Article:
That looks OK. A minor point might be to focus, as the Buddha does, on 'experience' and not whether something 'exists' or 'does not exist'. The five aggregates are the sum of experience, and all aspects of experience are not-self, impermanent, and unsatisfactory. The Middle Way of the Buddha transcends notions of 'existence' and 'non-existence' (see SN 12.15 for details).
"Do not force others, including children, by any means whatsoever, to adopt your views, whether by authority, threat, money, propaganda, or even education." - Ven. Thich Nhat Hanh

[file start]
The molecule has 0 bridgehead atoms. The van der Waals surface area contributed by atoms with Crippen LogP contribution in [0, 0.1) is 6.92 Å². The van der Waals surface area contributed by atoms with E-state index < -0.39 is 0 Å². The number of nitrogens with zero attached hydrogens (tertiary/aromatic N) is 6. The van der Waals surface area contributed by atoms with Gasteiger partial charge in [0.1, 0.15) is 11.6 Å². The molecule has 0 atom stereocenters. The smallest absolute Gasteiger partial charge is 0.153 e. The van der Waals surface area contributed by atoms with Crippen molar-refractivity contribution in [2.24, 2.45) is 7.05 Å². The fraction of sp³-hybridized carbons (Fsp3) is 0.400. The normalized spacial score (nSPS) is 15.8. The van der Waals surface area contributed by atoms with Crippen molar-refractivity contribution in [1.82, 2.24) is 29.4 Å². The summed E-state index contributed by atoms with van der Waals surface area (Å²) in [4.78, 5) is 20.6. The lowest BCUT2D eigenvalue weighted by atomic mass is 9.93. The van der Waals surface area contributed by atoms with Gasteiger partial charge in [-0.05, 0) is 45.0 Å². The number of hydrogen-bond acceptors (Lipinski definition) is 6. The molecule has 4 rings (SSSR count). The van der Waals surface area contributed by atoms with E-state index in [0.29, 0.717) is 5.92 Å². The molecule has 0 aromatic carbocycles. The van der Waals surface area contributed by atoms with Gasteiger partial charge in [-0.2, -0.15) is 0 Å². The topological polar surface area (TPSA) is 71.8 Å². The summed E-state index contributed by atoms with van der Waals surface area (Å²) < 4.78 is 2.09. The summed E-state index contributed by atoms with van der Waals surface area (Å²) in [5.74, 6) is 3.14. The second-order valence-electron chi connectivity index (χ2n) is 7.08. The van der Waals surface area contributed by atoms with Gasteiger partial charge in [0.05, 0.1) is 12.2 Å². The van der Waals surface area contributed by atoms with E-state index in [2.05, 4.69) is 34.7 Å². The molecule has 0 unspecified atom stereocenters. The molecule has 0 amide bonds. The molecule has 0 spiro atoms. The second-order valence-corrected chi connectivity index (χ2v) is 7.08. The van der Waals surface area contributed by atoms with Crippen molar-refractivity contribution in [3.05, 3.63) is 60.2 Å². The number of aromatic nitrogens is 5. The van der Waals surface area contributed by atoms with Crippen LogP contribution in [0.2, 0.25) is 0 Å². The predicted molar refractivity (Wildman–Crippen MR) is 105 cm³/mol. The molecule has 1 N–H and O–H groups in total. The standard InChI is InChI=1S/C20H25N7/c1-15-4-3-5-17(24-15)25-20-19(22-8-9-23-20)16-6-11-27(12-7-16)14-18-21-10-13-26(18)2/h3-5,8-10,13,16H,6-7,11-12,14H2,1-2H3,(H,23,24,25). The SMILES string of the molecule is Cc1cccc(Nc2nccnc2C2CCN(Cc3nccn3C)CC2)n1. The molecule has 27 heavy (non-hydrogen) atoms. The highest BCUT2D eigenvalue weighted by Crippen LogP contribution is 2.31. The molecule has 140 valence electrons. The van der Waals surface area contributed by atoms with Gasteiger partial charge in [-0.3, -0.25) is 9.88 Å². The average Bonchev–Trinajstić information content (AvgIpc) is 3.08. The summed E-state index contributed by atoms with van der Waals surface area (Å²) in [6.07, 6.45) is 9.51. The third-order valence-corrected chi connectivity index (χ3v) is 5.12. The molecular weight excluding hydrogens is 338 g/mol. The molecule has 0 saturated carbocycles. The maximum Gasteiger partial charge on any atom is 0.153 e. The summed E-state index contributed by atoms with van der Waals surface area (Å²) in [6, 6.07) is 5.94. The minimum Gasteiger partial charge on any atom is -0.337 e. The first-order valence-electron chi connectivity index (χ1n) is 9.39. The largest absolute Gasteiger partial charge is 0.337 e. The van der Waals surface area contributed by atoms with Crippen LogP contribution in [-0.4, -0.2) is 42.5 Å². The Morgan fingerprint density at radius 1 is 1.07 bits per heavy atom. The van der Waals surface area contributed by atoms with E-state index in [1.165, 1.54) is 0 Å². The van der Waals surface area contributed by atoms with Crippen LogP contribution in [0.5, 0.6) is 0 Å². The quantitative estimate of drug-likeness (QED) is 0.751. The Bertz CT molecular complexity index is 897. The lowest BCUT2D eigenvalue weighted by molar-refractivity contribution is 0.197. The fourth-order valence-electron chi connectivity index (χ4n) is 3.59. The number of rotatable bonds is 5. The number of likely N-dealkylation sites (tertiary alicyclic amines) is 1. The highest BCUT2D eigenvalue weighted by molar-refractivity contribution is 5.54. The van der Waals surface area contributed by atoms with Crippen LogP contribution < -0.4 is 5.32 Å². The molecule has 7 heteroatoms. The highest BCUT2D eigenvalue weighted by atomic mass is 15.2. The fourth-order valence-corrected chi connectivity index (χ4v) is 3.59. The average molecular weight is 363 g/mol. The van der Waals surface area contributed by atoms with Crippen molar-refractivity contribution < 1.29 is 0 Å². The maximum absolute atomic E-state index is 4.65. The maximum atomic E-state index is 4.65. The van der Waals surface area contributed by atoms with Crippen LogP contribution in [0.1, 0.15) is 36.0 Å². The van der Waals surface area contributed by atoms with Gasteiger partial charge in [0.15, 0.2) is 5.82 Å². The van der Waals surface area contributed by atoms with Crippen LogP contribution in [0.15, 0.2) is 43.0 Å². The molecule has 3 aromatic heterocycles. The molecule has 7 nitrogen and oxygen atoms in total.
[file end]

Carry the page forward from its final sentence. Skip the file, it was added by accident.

"Whether I were to preach in brief, Sāriputta, or whether I were to preach in detail, Sāriputta, or whether I were to preach both in brief or in detail, Sāriputta, rare are those who understand." (A I 333, Sāriputtasutta)